Pittosporum is a genus of about 200 species of flowering plants in the family Pittosporaceae. The genus is probably Gondwanan in origin; its present range extends from Australasia, Oceania, eastern Asia and some parts of Africa.
The species are trees and shrubs growing to 2-30 m tall. The leaves are spirally arranged or whorled, simple, with an entire or waved (rarely lobed) margin. The flowers are produced singly or in umbels or corymbs, each flower with five sepals and five petals; they are often sweetly scented. The fruit is a woody seed capsule, which bursts on ripening to release the numerous seeds. The seeds are coated with a sticky resinous substance. The genus is named after their sticky seeds, from the Greek meaning 'pitch-seed'.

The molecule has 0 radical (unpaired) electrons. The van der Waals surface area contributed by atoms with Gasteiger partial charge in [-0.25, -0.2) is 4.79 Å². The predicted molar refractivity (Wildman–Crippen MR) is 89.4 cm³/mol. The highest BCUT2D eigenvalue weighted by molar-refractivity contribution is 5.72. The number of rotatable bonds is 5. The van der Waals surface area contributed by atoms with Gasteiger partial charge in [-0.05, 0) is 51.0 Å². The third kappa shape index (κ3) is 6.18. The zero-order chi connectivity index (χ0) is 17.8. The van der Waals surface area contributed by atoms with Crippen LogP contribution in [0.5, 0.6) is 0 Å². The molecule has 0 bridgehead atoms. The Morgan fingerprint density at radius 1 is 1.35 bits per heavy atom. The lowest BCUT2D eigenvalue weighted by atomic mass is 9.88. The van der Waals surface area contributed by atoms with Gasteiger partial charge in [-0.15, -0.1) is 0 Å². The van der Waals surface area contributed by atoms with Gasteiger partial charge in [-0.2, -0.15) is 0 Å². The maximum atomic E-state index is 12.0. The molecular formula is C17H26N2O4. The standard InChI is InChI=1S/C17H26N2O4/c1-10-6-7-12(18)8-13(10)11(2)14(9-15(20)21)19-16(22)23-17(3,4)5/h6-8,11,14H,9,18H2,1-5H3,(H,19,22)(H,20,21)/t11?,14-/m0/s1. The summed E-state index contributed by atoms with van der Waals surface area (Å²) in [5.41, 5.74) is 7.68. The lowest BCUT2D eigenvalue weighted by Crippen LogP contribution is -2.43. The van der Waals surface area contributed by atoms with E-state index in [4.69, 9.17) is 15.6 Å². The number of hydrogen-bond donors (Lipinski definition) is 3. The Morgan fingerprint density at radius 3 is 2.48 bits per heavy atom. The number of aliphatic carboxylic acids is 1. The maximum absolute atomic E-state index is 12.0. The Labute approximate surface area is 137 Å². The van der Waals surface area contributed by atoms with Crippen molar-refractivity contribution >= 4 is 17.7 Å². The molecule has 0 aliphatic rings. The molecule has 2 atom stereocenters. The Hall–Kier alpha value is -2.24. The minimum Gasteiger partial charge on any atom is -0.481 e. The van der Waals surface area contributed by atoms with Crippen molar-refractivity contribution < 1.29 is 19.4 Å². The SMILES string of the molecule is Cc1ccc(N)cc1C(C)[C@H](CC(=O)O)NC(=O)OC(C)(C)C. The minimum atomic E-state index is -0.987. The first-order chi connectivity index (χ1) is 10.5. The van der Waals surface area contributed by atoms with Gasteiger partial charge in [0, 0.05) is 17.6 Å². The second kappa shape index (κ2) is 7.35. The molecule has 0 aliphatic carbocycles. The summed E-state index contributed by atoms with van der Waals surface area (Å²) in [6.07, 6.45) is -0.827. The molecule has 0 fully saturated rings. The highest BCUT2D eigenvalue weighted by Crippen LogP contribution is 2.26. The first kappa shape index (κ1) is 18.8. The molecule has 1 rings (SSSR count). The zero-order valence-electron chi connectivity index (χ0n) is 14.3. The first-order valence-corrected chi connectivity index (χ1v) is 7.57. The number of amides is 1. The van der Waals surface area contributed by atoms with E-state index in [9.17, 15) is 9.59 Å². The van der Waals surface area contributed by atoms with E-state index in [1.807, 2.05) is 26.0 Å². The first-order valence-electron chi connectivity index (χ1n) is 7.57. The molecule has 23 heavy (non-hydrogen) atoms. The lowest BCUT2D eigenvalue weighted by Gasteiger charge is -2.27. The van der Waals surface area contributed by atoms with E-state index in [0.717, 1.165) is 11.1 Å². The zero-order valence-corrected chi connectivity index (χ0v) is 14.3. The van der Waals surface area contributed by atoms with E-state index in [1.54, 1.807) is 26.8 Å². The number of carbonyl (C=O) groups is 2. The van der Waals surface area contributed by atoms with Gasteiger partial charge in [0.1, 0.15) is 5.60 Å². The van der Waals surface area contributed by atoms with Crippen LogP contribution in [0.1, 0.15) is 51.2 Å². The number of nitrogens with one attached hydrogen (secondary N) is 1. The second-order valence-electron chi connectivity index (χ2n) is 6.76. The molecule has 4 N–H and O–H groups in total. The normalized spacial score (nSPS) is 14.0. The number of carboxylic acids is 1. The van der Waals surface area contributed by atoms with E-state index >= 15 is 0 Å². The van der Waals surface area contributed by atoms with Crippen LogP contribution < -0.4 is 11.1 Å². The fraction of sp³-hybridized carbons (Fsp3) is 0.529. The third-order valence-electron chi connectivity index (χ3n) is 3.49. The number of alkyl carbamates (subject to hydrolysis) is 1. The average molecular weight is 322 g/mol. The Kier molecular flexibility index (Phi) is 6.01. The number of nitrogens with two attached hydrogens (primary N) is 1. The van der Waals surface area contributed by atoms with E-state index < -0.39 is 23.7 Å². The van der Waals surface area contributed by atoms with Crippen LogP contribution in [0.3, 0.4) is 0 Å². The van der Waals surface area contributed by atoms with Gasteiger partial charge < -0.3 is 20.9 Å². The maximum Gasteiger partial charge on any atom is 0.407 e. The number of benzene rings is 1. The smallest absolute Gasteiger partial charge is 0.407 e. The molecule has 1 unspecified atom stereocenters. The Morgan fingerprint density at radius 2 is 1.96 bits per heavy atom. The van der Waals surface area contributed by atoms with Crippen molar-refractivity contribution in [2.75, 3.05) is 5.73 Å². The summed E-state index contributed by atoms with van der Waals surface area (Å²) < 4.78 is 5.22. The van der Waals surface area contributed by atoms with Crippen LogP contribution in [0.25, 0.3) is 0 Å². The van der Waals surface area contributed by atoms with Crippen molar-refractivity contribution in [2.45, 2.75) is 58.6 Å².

Pittosporum undulatum (Sweet Pittosporum) from eastern Australia is an invasive weed in some areas. Pittosporum tenuifolium and P. eugenioides, both from New Zealand, and Pittosporum tobira from southern Japan are widely cultivated as ornamental plants in warm areas.
Air Kiss: thanks to the fragrance of pittosporum, every spring we take leaf of our senses. (Buzz).(Brief Article)
Mar 01, 2002; MARCH COMES IN LIKE A LION in other parts of the country; here it arrives like God's own Avon lady, a trunk of fragrances in tow....